Evergrande Scare Suggests Markets Are Primed for Correction

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  • The wobble in the global markets over the Evergrande scare suggests investors are ready to get out
  • The incident was only localized to China, but western markets still reacted badly
  • Bitcoin holders should keep an eye on the temperature of the markets

The news that Chinese homebuilder Evergrande was on the verge of defaulting on hundreds of millions of dollars worth of loans was enough to spook traditional markets, with all indexes dropping as a result. Bitcoin, too, reacted with a near $5,000 drop. Evergrande seems to have smoothed over its money troubles for now, but analysts warn that there are several other companies with worse balance sheets around. If a China-centric debt mountain was enough to spook the markets so much, can we infer that it is just a matter of time before the world is hit with another global market crash, and should Bitcoin holders worry?

Key Indexes Show Markets Are Almost Parabolic

When considering if global markets are in a bubble, the first thing to do is look at the key indexes:


As we can clearly see, stock prices have been going in one direction since the end of the 2007-2008 financial crash. In fact, in many cases it seems that the coronavirus drop in March 2020 barely held them back. All three indexes are either on the verge of going parabolic or already are, and as we know from Bitcoin’s experience, when something goes parabolic it is usually a sign that an end is near.

The seven years between the recession of the early 2000s and 2008 was peanuts compared to what has happened since. The value of the S&P 500 is getting on for three times the 2008 values, the Dow Jones is over twice the 2008’s valuation, and the NASDAQ contains an incredible 7.5 times more wealth than it did back in 2008.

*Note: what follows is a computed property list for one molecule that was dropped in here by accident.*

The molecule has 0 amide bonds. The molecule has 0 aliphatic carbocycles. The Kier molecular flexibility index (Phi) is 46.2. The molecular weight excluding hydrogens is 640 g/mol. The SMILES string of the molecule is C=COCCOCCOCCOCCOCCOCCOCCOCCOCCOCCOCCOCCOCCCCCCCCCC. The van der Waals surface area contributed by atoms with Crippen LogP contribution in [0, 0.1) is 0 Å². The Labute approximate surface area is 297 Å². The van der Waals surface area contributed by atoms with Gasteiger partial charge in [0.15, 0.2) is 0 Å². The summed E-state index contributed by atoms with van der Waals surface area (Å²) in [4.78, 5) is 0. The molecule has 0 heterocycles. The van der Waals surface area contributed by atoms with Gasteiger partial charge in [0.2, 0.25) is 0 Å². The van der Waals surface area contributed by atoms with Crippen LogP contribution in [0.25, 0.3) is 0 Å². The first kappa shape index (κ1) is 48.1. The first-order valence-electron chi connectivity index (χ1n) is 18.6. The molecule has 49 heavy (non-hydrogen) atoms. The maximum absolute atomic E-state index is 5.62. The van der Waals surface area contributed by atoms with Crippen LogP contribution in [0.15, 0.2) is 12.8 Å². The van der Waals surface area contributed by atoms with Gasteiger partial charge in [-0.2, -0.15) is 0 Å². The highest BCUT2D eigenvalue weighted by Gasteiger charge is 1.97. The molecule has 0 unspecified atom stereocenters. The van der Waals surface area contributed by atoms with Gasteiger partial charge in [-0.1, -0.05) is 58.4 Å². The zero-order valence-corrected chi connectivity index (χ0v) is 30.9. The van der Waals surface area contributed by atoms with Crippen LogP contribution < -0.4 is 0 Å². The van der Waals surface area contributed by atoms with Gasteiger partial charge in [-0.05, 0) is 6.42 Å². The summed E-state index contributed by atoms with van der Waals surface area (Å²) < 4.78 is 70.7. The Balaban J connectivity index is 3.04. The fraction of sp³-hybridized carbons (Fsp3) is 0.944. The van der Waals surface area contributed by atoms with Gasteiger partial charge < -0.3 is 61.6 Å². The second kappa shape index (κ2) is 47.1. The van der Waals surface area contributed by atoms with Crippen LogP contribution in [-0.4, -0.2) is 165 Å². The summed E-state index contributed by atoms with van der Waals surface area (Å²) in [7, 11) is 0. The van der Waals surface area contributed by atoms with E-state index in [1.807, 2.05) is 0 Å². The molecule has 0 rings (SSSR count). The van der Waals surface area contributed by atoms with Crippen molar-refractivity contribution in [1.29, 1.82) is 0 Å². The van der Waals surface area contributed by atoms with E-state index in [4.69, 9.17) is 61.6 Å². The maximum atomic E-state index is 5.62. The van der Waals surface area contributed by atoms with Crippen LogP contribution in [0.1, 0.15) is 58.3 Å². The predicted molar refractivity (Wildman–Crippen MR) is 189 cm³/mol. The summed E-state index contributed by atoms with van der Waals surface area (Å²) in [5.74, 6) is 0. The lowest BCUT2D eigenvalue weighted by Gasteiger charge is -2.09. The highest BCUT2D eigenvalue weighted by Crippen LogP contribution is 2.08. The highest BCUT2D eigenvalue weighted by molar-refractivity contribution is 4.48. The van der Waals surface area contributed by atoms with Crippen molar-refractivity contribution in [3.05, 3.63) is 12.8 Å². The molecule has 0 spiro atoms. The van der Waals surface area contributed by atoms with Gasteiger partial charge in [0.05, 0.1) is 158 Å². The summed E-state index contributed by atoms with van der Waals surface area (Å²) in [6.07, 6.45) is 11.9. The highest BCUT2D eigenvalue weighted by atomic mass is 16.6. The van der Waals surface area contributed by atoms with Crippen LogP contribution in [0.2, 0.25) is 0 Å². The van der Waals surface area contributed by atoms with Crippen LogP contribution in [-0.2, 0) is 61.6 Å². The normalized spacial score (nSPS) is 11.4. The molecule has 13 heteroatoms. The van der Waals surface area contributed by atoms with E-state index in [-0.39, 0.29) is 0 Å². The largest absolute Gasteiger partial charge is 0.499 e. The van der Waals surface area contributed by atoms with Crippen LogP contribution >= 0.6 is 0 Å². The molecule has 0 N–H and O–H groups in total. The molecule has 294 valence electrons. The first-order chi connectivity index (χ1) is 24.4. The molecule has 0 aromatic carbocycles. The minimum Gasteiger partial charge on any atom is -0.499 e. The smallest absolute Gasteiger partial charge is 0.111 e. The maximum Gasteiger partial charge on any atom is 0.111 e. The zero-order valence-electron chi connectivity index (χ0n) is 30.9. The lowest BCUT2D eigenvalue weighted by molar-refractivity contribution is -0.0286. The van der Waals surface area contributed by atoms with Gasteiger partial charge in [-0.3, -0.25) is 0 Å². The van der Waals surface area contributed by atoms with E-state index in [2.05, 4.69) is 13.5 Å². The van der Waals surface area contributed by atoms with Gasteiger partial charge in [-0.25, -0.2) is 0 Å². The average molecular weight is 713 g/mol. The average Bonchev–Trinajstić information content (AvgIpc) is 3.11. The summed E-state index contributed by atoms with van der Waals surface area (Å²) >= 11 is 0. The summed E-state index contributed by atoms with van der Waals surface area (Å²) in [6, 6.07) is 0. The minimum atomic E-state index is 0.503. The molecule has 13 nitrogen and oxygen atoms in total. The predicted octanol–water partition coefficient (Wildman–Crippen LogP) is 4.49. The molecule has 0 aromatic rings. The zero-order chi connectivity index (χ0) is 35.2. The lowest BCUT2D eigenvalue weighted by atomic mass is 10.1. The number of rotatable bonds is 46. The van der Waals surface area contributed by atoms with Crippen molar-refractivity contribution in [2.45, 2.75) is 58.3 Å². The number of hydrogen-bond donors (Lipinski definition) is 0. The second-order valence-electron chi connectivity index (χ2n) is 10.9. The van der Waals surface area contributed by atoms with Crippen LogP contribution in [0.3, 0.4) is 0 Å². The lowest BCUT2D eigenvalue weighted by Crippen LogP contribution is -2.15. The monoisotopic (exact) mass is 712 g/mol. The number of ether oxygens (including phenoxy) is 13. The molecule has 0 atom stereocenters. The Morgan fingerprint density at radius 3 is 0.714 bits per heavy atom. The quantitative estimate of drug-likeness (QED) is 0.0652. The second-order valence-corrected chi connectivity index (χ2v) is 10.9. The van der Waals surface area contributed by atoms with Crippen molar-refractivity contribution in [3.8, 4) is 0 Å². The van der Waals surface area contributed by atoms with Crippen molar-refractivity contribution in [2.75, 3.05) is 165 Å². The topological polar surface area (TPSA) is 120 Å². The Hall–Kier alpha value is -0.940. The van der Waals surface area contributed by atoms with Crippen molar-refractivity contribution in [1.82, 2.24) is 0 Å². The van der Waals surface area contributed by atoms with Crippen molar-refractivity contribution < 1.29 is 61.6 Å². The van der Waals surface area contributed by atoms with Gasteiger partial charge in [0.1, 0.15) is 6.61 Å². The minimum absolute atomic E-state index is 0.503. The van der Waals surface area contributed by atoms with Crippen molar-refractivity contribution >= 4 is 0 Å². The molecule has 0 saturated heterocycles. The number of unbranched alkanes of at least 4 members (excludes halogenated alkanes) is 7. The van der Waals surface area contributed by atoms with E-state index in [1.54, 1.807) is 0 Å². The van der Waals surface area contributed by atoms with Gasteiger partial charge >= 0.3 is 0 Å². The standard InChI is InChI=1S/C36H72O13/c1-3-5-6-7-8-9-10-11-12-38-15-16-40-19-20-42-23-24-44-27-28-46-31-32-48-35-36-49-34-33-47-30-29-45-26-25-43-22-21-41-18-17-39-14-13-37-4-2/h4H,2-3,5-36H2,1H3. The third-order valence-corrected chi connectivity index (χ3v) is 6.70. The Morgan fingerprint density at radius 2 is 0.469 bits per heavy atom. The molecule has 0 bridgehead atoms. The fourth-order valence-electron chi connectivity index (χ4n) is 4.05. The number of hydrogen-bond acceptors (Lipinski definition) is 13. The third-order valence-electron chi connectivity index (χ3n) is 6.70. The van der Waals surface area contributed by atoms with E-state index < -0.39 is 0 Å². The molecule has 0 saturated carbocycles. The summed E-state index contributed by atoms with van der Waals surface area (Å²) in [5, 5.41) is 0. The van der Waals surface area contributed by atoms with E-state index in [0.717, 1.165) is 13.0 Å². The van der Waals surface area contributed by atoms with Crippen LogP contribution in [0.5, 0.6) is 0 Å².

Time May Be on Bitcoin’s Side

All three markets showed incredible strength after the coronavirus shock in March, but the rebound has, in the case of the NASDAQ, been almost vertical. The fact is that the Evergrande crisis was, in reality, only ever going to affect China. They didn’t owe money to American banks and China wasn’t going to default on any loans if it went under, so it would have been absorbed. But the fact that the markets took a nosedive anyway shows that investors are ready for the markets to turn south – they’re trying to get ahead of the game and get out at the first sign of trouble.

This does not bode well for Bitcoin, which as we have discussed in the past is probably the worst asset to hold during a financial crisis. How traditional markets respond to the recent wobble is important, but it doesn’t seem that the Evergrande problem is going to be the card that pulls the whole deck down. This should give Bitcoin another 9-12 months to hit that golden target of $100,000, but by the time it manages that the markets could be in a very different place.